Appellate Judge Tom Becker wrote this review slowly...and steadily.
Six classic Disney cartoons.
The Tortoise and the Hare: Slightly revisionist telling of the classic story of how "slow and steady" wins the race. Toby Tortoise squares off against Max Hare (a character reportedly based on legendary boxer Max Baer). Hare is fast but cocky, Tortoise is…you know, slow and steady. Guess who wins the race? This won an Oscar for Best Short Subject, Cartoon, for 1935.
Babes in the Woods: Two children get lost in the woods and befriend some gnomes. A witch shows up and tricks the children into going with her. At her house, they discover the witch kidnaps children and turns them into rats, spiders, cats, and other creatures. The gnomes come after them, shooting arrows into the witch and pelting her with pumpkins. The children are transformed back, the witch ends up in a covered with a boiling substance that hardens on her, and the children join hands and dance merrily around her sodden form.
The Goddess of Spring: Why do we have winter? Because Persephone, Goddess of Spring, was dragged kicking and screaming into the underworld by erstwhile suitor Pluto. A chorus of imps serenading her by singing "Hi-dey Hades" fails to cheer her up, so Pluto agrees to let her return to the world above for six months every year to bring warm weather to the world.
Toby Tortoise Returns: It's rematch time for Toby Tortoise and Max Hare, this time in a boxing ring. Animated animal versions of Mae West, Alfred Hitchcock, and Harpo Marx add to the fun.
Paul Bunyan: The story of the giant lumberjack and his blue ox, from birth through his legendary race against a machine.
The Saga of Windwagon Smith: In the old West, a sea captain "sails" his wagon across the prairie, powered only by air.
There is no disputing the beauty and the value of Disney animation, and the cartoons here are no exception. These are timeless pieces, and they look great, even though many of them are over 70 years old. The lineup, though, is a bit jarring.
Four of the cartoons on this set are from Disney's famed Silly Symphonies line, the highly successful and influential series of animated shorts that the studio made between 1929 and 1939. These were very creative efforts, and not always geared toward children.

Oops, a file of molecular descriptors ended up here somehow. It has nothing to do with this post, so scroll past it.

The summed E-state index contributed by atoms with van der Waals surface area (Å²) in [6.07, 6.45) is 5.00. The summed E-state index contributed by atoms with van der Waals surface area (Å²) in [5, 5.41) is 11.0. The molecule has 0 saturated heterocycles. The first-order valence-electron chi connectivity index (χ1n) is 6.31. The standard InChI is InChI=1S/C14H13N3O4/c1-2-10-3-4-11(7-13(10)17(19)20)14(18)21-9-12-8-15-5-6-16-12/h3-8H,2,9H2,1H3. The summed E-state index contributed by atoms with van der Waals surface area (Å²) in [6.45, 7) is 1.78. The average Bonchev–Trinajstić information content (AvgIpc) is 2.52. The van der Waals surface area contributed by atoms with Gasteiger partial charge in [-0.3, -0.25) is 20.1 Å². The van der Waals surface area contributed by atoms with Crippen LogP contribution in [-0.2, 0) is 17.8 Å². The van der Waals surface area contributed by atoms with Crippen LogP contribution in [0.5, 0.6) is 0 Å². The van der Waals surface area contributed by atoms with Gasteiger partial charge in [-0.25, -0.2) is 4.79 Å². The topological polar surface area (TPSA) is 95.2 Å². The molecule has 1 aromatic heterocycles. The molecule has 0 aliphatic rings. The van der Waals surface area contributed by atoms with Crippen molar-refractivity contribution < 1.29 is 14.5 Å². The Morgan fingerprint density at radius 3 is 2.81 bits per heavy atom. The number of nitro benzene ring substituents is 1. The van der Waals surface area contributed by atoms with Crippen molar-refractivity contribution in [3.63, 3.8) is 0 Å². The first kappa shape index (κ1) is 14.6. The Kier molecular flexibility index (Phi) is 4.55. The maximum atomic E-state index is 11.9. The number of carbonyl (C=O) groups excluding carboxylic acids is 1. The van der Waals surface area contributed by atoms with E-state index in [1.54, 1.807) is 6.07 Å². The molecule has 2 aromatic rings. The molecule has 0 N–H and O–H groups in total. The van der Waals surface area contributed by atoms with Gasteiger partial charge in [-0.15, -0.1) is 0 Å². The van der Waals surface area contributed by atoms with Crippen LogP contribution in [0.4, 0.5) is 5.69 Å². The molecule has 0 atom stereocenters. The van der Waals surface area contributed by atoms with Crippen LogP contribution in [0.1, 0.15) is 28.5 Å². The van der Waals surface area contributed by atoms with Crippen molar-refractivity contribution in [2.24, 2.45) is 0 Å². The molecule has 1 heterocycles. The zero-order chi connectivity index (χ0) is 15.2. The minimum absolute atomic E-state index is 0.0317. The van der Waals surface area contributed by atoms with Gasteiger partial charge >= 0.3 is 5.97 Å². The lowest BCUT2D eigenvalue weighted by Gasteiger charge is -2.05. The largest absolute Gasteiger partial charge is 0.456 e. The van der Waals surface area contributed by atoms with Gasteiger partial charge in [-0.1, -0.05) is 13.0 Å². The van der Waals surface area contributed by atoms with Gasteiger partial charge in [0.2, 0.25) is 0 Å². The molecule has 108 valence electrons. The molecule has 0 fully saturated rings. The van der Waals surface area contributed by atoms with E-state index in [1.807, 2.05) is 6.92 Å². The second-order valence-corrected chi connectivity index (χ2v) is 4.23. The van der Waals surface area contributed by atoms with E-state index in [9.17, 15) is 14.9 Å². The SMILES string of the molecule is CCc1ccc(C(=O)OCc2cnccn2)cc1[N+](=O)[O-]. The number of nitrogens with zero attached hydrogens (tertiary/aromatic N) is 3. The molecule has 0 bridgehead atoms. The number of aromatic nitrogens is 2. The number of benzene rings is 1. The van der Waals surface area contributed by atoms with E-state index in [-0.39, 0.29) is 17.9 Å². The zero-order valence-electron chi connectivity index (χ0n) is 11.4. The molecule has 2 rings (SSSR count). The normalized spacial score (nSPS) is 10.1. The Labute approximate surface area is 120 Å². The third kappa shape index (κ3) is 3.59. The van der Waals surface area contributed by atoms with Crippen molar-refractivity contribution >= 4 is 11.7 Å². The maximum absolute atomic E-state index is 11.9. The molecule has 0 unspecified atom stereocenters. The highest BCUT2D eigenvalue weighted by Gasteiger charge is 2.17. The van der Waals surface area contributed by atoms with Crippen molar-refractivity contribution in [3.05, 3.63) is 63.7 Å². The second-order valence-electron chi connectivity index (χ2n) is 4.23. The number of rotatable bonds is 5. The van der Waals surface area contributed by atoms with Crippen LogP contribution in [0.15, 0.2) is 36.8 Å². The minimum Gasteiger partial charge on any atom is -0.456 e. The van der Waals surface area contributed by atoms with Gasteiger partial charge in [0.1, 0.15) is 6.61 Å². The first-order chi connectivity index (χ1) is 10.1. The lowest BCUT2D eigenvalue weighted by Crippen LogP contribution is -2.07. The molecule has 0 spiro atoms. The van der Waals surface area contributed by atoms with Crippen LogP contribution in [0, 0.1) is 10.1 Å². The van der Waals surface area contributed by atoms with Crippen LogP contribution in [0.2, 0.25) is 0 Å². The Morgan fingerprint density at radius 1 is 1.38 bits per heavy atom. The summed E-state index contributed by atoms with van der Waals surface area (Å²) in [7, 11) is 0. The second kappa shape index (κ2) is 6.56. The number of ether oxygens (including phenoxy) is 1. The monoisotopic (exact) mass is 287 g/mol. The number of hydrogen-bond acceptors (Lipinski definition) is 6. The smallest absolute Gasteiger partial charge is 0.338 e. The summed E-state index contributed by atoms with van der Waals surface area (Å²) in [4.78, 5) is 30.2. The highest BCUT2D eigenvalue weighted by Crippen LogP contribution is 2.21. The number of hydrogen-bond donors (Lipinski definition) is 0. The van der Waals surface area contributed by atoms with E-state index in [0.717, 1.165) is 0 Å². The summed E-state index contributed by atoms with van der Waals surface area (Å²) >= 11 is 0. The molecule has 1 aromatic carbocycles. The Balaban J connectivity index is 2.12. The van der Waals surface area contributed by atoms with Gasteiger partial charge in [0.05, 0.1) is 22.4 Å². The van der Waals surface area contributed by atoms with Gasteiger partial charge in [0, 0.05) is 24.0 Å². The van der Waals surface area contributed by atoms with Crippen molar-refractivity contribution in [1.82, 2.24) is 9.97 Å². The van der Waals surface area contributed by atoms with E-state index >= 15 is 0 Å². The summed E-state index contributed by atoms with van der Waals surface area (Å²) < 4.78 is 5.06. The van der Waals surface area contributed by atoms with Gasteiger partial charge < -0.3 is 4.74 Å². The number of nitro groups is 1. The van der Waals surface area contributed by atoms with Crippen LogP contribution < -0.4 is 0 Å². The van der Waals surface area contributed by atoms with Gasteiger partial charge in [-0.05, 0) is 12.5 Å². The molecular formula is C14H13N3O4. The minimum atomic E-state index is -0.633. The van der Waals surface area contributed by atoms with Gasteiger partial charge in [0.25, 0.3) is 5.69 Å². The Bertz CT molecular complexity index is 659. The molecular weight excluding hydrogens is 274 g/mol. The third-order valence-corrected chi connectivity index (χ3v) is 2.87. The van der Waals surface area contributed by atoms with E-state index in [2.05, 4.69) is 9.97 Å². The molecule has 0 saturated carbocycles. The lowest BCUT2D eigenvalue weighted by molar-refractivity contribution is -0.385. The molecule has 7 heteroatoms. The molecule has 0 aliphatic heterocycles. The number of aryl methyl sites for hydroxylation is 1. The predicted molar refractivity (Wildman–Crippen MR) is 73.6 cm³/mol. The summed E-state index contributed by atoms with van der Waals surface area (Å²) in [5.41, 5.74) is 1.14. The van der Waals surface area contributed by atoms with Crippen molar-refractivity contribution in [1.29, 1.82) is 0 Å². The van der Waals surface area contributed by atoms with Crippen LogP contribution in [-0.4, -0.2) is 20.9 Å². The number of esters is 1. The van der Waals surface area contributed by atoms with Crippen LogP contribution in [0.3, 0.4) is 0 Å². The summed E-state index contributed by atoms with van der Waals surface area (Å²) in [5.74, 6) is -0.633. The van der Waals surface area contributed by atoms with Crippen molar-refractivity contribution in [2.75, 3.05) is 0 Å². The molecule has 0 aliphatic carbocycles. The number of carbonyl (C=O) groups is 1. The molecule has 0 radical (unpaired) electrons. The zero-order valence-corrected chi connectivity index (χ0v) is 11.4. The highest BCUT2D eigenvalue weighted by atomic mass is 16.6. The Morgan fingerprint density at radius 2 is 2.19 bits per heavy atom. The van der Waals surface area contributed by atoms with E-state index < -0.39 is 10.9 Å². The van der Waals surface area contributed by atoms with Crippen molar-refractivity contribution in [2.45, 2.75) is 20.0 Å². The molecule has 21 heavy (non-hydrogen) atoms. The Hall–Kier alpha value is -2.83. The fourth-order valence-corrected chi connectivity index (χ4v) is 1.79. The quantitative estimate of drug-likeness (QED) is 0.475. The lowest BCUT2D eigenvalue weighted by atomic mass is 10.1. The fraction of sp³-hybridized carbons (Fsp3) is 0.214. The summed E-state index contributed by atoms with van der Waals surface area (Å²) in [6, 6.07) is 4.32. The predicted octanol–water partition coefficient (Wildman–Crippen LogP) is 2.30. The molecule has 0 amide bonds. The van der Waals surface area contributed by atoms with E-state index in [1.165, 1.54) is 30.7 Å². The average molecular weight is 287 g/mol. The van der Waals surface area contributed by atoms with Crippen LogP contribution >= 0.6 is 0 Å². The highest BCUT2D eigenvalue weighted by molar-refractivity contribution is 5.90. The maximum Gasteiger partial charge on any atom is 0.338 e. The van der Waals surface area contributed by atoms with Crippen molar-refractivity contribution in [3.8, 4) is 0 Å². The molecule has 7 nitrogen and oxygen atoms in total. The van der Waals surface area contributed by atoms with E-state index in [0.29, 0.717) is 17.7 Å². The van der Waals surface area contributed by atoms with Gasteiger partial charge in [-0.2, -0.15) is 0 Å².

The quartet included here is a good sampling of Silly Symphonies. The Tortoise and the Hare is a simple take on the Aesop fable, and its riff on boxer Max Baer was undoubtedly funnier when the film was released. Max Hare is now more a precursor to Bugs Bunny (reportedly, Warner Bros. animators have acknowledged the inspiration). In second Max and Tortoise match up, we get cartoon take offs of other popular figures of the day, with a decidedly not-for-innocent-eyes rendition of Mae West as a seductive chick(en).
Babes in the Woods starts out as a simple Hansel and Gretel-style cautionary tale until its ultraviolent end. The Goddess of Spring gives us the story of Persephone and Hades—"Pluto" according to the subtitles—but the underworld here is a nightmare vision of Hell complete with fire, brimstone, and pitchforks. The wee ones might not fully grasp why Pluto is so frustrated with the comely Persephone's refusal to be his "wife," but the rest of us do.
After these imaginative and slightly subversive works of art, the two remaining cartoons are disappointingly prosaic. Both Paul Bunyan and Windwagon Smith are a bit longer than the 8- to 10-minute Symphonies—Windjammer is around 13 minutes and Bunyan about 17—and both are straightforward stories aimed at youngsters. Windjammer was made in 1961 and Bunyan in 1958, and the animation is colorful but a little flat. I'm guessing that these were made with the popular Walt Disney television show in mind. They are acceptable, TV-style shorts but awfully bland compared to the Silly Symphonies.
If you're a Disney collector, you'll likely want to pass on this, as all these cartoons have been released as part of other sets. Paul Bunyan has apparently turned up on a number of different sets, and The Goddess of Spring was a bonus feature on the Snow White and the Seven Dwarfs DVD. This set is less expensive than the Walt Disney Treasures tins that were out a few years ago, but there are also far fewer cartoons. There are no supplements on the disc, which is a shame—a little background would have been nice—but you do get a post-card size "collectible litho print" featuring a scene from The Tortoise and the Hare. There's also an option for something called FastPlay, which, I gather, is just a way of running the DVD without menus and other set up options.
If you're just starting to build a collection of Disney or any other classic animation, this is a good starter set.
Great animation, but Disney is guilty of taking one too many trips to the well.
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